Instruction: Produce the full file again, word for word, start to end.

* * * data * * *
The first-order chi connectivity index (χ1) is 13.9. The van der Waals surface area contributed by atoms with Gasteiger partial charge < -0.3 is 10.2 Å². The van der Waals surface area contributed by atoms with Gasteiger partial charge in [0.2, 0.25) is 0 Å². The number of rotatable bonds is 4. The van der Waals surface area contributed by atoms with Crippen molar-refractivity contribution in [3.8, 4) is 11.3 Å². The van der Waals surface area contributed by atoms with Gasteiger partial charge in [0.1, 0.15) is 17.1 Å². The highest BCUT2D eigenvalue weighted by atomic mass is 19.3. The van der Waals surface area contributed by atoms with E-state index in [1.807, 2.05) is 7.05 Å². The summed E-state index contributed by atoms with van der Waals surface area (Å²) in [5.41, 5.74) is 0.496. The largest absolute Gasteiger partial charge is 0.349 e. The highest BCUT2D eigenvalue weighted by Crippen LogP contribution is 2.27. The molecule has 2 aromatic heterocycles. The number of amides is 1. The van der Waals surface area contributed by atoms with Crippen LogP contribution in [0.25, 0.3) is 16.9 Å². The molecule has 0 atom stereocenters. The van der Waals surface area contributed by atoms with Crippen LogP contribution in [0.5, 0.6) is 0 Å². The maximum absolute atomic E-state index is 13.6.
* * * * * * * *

The first-order chi connectivity index (χ1) is 13.9. The van der Waals surface area contributed by atoms with Gasteiger partial charge < -0.3 is 10.2 Å². The van der Waals surface area contributed by atoms with Gasteiger partial charge in [0.2, 0.25) is 0 Å². The number of rotatable bonds is 4. The van der Waals surface area contributed by atoms with Crippen molar-refractivity contribution in [3.8, 4) is 11.3 Å². The van der Waals surface area contributed by atoms with Gasteiger partial charge in [0.1, 0.15) is 17.1 Å². The highest BCUT2D eigenvalue weighted by atomic mass is 19.3. The van der Waals surface area contributed by atoms with E-state index in [1.807, 2.05) is 7.05 Å². The summed E-state index contributed by atoms with van der Waals surface area (Å²) in [5.41, 5.74) is 0.496. The largest absolute Gasteiger partial charge is 0.349 e. The highest BCUT2D eigenvalue weighted by Crippen LogP contribution is 2.27. The molecule has 2 aromatic heterocycles. The number of amides is 1. The van der Waals surface area contributed by atoms with Crippen LogP contribution in [0.25, 0.3) is 16.9 Å². The molecule has 0 atom stereocenters. The van der Waals surface area contributed by atoms with Crippen LogP contribution in [0.5, 0.6) is 0 Å². The maximum absolute atomic E-state index is 13.6.